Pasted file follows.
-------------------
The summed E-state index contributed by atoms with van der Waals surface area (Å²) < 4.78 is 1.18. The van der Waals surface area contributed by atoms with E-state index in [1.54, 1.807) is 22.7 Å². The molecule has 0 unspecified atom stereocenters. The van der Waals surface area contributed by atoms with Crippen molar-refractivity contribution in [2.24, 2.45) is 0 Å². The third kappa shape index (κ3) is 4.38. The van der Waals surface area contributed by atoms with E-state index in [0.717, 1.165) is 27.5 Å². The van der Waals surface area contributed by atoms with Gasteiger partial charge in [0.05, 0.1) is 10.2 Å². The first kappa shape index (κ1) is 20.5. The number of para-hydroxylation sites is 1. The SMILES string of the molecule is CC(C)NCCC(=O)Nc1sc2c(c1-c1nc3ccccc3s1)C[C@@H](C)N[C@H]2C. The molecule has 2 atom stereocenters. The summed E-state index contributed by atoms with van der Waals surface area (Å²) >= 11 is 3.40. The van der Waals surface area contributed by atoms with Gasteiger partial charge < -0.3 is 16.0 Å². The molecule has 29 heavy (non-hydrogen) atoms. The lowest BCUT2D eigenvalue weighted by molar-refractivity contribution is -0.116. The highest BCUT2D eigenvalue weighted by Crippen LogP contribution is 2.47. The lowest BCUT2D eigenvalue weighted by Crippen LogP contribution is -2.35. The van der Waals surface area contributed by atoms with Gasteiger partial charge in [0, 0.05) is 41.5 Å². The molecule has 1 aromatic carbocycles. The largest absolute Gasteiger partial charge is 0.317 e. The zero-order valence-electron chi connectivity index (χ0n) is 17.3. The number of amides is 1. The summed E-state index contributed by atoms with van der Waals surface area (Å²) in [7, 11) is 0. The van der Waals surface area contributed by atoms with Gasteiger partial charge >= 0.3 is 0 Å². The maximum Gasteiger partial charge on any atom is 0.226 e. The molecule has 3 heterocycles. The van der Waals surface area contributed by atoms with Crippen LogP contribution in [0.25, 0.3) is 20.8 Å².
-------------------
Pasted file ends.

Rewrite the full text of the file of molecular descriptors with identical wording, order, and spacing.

The summed E-state index contributed by atoms with van der Waals surface area (Å²) < 4.78 is 1.18. The van der Waals surface area contributed by atoms with E-state index in [1.54, 1.807) is 22.7 Å². The molecule has 0 unspecified atom stereocenters. The van der Waals surface area contributed by atoms with Crippen molar-refractivity contribution in [2.24, 2.45) is 0 Å². The third kappa shape index (κ3) is 4.38. The van der Waals surface area contributed by atoms with E-state index in [0.717, 1.165) is 27.5 Å². The van der Waals surface area contributed by atoms with Gasteiger partial charge in [0.05, 0.1) is 10.2 Å². The first kappa shape index (κ1) is 20.5. The number of para-hydroxylation sites is 1. The SMILES string of the molecule is CC(C)NCCC(=O)Nc1sc2c(c1-c1nc3ccccc3s1)C[C@@H](C)N[C@H]2C. The molecule has 2 atom stereocenters. The summed E-state index contributed by atoms with van der Waals surface area (Å²) >= 11 is 3.40. The van der Waals surface area contributed by atoms with Gasteiger partial charge < -0.3 is 16.0 Å². The molecule has 29 heavy (non-hydrogen) atoms. The lowest BCUT2D eigenvalue weighted by molar-refractivity contribution is -0.116. The highest BCUT2D eigenvalue weighted by Crippen LogP contribution is 2.47. The lowest BCUT2D eigenvalue weighted by Crippen LogP contribution is -2.35. The van der Waals surface area contributed by atoms with Gasteiger partial charge in [0, 0.05) is 41.5 Å². The molecule has 1 aromatic carbocycles. The largest absolute Gasteiger partial charge is 0.317 e. The zero-order valence-electron chi connectivity index (χ0n) is 17.3. The number of amides is 1. The summed E-state index contributed by atoms with van der Waals surface area (Å²) in [7, 11) is 0. The van der Waals surface area contributed by atoms with Gasteiger partial charge >= 0.3 is 0 Å². The maximum Gasteiger partial charge on any atom is 0.226 e. The molecule has 3 heterocycles. The van der Waals surface area contributed by atoms with Crippen LogP contribution in [0.25, 0.3) is 20.8 Å².